Zoo Idaho offers ‘a great grown-up time’ with ‘Roar and Pour’
POCATELLO — Zoo Idaho in Pocatello is inviting everyone 21 and older for an evening of animal watching and wine tasting this Saturday.
The fourth annual “Roar and Pour,” which will run from 6 p.m. to 9 p.m., is a fundraising event organized by the Zoo Idaho Zoological Society. Those funds support maintenance and improvements at the zoo.
“It’s a wine tasting event at the zoo,” said Jennifer Erchul, the zoological society’s president. “We’re going to have 10 wine tasting stations, a food truck, a wine pull — so people have to opportunity to win some wine. … it’s just a great grown-up time.”
The zoo and zoological society are two separate entities that work hand-in-hand, according to zoo director Peter Pruett. They jointly focus on providing the best possible experience for both human visitors and animal residents.
Among the projects recently completed by the collaborative force is an upgraded grizzly bear habitat — one closer mimicking the animals’ natural living space.
“The goal is to really improve the habitats for our residents here and get them to a space where they’re comfortable,” Erchul said. “Everything right now is fine, it’s not hurting anything, it’s not damaging the animals, it’s all decent-sized — but it can be better.”
Next on the list is the Black Bear habitat, which Pruett said meets all standards set by the United States Department of Agriculture (USDA), but not those set by the zoo itself.
“It’s in OK condition,” Erchul added, “but it’s not an extremely natural habitat.”
Roar and Pour is one of the numerous fundraising ventures established by the zoological society focused on funding things like upgraded bear enclosures, and the soon-to-be-opened entrance and gift shop.
Originally, the plan was to have the gift shop opened and operational by this summer, but due to construction and product delivery delays that has been pushed off to, possibly, mid-winter.
Something else that could be coming to the Pocatello zoo in the winter, though not this year, is weekend visits.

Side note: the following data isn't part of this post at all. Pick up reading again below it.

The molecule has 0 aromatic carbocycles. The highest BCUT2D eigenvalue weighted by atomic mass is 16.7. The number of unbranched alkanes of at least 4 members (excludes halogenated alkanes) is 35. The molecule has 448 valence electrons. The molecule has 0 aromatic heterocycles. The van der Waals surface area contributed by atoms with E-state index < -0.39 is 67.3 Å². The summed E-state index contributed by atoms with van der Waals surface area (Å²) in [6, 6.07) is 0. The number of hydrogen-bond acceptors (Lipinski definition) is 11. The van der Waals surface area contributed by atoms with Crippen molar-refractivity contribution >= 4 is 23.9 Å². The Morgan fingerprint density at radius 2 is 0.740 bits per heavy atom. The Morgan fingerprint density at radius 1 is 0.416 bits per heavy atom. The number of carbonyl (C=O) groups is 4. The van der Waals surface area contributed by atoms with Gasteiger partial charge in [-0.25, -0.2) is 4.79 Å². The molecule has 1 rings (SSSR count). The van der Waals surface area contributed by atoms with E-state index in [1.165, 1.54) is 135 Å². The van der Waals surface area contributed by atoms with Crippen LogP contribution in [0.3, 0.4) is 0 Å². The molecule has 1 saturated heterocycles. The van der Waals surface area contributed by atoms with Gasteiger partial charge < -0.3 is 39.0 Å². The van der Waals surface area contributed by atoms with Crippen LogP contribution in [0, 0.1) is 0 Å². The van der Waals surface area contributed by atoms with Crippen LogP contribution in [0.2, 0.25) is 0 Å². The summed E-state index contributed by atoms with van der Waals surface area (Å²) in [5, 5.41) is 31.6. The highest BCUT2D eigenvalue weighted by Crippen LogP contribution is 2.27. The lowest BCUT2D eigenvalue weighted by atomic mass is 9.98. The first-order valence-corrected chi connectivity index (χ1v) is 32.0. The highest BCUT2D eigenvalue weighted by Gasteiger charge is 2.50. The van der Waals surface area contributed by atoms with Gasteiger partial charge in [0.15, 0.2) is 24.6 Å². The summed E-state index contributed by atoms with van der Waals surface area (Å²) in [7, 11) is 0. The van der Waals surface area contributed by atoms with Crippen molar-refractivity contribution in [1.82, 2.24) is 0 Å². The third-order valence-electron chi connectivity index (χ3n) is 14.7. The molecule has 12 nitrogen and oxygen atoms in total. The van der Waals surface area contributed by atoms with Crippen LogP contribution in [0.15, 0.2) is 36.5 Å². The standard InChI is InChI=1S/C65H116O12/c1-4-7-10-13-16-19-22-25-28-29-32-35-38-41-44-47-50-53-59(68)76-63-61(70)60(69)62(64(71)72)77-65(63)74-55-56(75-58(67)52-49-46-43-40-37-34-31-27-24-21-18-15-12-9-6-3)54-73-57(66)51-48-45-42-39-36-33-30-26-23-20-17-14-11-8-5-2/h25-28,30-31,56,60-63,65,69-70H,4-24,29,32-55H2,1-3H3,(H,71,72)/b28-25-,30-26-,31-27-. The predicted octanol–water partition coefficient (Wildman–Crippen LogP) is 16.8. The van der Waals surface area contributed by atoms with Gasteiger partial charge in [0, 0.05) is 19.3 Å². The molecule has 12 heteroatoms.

Pruett has always felt both lucky and selfish that he is able to visit the animals in the winter — an entirely different experience. “It’s a microcosm of what Yellowstone would look like in the middle of winter,” he said.
And while there is no timetable set on allowing visitors over the weekend in the winter, it is something he is intent on sharing with the community.
Many of Pruett’s hopes for the zoo are focused on the community.
“It’s rare to have a zoo in a community of this size,” he said. “It’s important that we maintain it and give our community the best zoo possible because it is unique.”
Aside from being located in a small town with minimal tax revenue, what makes the Pocatello zoo unique is the fact that all its animals are rescued from the wild, and indigenous to the region. Of the more than 6,000 USDA-licensed zoos in the country, Pocatello’s is one of just 12 that can claim to feature strictly indigenous animals.
Because Zoo Idaho is located in such a small community, events like Roar and Pour are integral in continued operation and improvement. But anyone interested in supporting the zoo without attending the event can donate by calling or visiting the zoo office. Donations can also be made on the Zoo Idaho website and Facebook page.
“We accept donations of all sizes,” Erchul said. “Five dollars is as meaningful as $10,000.”
“The society needs operating funds,” Pruett added. “For them to help us, they need to have a strong operation budget. This is a not-for-profit that is really important, not only for the zoo but for the community as well.”